August Riots: The Class We’re Born In: ep review

August Riots – The Class We’re Born In EP
Out now

New, old-fashioned, angry-young-man, working-class-hero, guitar-band from the South. There you go;  Ged Babey avoids using the words ‘political’ and ‘punk’ in sub-heading.

Top marks for a great punk rock band name. It is not just the eighth month of the year, the word ‘august’ (pronounced with the emphasis on the gust) also means “inspiring reverence or admiration, majestic” making August Riots the most-rebel-rock band name since Manic Street Preachers.

A quick glance at the sleeve and certain words from the song titles spring out at you; White. Riots.  Boredom. Revolution. Street.  Alarm bells start ringing (or police sirens).  Uh-oh! Political Punk Rock.  (Not quite, this is a band with members in their 20’s, 30’s and 50’s who are as into their indie rock from White Stripes to Arctic Monkeys as they are the Clash.)  So before I’ve even heard the songs I’m imagining (self) righteous Billy Bragg-isms or worse still, ranting rhyme schemes with obligatory Greedy bankers and Tory Wankers…..

August Riots manage to avoid the pitfalls and are neither self-righteous nor crass.  They get it about right. Maybe they come over as a bit naïve and they may not have any ‘answers’,  but you can’t question their gut-level honesty and idealism.  On Hearts and Minds they sing:

We’re not here to lie to you / We’ve just come to light the fuse/  We’re here for hearts and minds / We’d like to change your minds…

About reading and believing what the Daily Mail and UKIP say presumably. Using simple language, straight forward sentiments and a singing voice which sounds a tiny-weeny bit like a young Sting. the August Riots combine common-sense politics with decent, if rough & ready, tunes.  Musically they sound a bit like Boy-era U2 playing with cheap guitars and no decent effects pedals and Rat Scabies on drums.  When they veer into a bit of reggae it sounds like Love Lies Limp by Alternative TV.

Another line which sums up their attitude & approach is this one, which is again pretty non-specific:

If you know where I’m coming from /  Won’t you come along with me…

Hailing from the estates of north-west Southampton the band are made up of the McGeachie brothers Paul & Gary and mates Mike Meredith and Mike Todd. The latter being former singer and guitarist with a band called Eat the Document, he now plays drums.  Mike is an inspirational bloke; a reformed drinker, he formed his first band about ten years back at the age of 40-something, he coaches Youth football teams, gigs solo with acoustic guitar- spiting out folk-punk-protest songs, and when he laughs its like a hyena has been sucking on a helium balloon.  I like Mike. He’s a down-to-earth, no bullshit bloke.  Part hippy, part punk, part old school socialist -as is his mate Mark McGeachie, father of the brothers in this band.


Some drummers keep a beat and are practically human drum machines, Mike on the other hand, goes at it like a bull at a gate,  all round the kit, speeding up, slowing down…. five beats where one would do… He’s a great drummer, fearless and the foundation on which this band is built.

Six songs.  Cheaply recorded in a couple of takes and so, by punk rock standards, alright, in a a “the drums quite good, the bass is too loud and I .. can’t hear the words” kinda way.

Animals Come Out At Night, takes its title from the movie Taxi Driver  and uses the urban imagery of “Shuttered shops iron bars Red-eyed dawns in stolen cars. Gangland martyrs family feuds Razor blades and bloodied shoes”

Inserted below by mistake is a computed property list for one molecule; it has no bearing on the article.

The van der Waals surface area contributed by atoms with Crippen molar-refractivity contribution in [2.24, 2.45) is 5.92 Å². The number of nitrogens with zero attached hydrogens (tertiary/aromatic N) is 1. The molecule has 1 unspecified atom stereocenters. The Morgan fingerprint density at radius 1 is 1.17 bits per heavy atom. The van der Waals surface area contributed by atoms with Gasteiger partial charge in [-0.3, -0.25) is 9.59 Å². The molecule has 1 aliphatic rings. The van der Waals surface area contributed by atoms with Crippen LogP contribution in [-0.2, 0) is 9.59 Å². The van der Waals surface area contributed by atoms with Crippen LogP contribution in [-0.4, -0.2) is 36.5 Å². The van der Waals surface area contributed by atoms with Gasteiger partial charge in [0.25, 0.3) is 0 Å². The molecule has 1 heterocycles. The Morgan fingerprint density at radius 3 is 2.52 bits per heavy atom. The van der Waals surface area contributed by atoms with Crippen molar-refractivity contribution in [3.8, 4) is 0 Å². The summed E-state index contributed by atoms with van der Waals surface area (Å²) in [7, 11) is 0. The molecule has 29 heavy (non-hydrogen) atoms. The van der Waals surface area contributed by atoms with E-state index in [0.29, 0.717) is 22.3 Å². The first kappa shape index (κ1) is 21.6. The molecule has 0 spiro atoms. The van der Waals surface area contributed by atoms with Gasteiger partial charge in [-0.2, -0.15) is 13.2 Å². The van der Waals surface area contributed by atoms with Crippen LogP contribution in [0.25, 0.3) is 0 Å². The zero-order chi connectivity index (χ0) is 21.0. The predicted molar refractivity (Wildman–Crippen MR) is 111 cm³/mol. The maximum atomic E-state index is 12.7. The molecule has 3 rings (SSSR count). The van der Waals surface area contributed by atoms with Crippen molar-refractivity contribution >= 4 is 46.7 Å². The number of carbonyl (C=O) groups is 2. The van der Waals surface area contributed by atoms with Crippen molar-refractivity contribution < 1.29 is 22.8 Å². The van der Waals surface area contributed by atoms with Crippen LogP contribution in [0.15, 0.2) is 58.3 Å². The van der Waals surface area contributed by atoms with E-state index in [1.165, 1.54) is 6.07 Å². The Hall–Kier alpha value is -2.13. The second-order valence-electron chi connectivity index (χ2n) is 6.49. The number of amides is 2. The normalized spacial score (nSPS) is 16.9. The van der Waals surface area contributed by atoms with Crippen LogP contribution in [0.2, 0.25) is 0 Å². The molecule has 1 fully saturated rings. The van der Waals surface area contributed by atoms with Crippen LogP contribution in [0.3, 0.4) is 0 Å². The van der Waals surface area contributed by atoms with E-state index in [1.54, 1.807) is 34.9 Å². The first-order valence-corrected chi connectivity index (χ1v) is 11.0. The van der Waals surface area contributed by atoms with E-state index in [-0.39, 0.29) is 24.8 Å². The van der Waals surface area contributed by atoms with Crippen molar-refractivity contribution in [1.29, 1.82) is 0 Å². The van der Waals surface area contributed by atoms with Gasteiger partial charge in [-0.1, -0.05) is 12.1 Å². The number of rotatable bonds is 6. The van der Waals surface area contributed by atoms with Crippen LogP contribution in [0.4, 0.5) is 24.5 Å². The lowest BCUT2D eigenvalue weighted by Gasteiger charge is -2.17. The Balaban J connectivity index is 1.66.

141 Saint Marys Street is an address that a lot of people may recognise (its the location of Britains Best Small Venue  2013 -the Joiners, “where the heart of the city goes beat beat beat”

The most touching line is  ” Johnny Mach Schau we’re thinking of you…”  which remembers a local hero, singer from a band called Mach Schau, who tragically died very young.

No Idols has the opening line which gives the EP its title “It seems the class we’re born in is something of a crime”

Protest lyrics be they specific or vague, have to have a bit of poetry about them to work in my book and despite being a slightly confused or confusing song   Boredom Killed the Revolution contains a great couplet.

Born behind the barricades   / The Molotov will light the way


and Black & White has this one

Give me chaos over fate   /  I’ve got fire, you’ve got hate.

Musically August Riots are maybe a bit more indie-rock than punk bringing to mind bands with a bit of social conscience like the Enemy, the Cribs and even Stereophonics when they were young, hungry and rehearsing in a garage.

It’s early days but its good to hear an articulate, tuneful band writing songs about more than just cigs and alcohol, girls and good times without coming over as ranting or preachy and overall having a positive message and attitude.

August Riots are punk rock’n’roll born without a silver spoon in its mouth or expensive gear that Daddy paid for, and they’ve got something to say and some decent tunes to play. Listen up. They are here for hearts and minds…. and to make you dance.


You can visit August Riot’s Facebook page here, or Twitter here.

All words Ged Babey. More writing by Ged can be found in his author archive here. Band photo by A Selfie.

The Author

Words by

Share and comment

One comment on “August Riots: The Class We’re Born In: ep review”

Leave a comment?
  1. Josh The Cottonettes

    I like this band! Good write up too!

Leave a Reply

Your email address will not be published. Required fields are marked *

Get Your Tickets At Skiddle

To buy tickets for our events please visit: Skiddle.

Tickets by Skiddle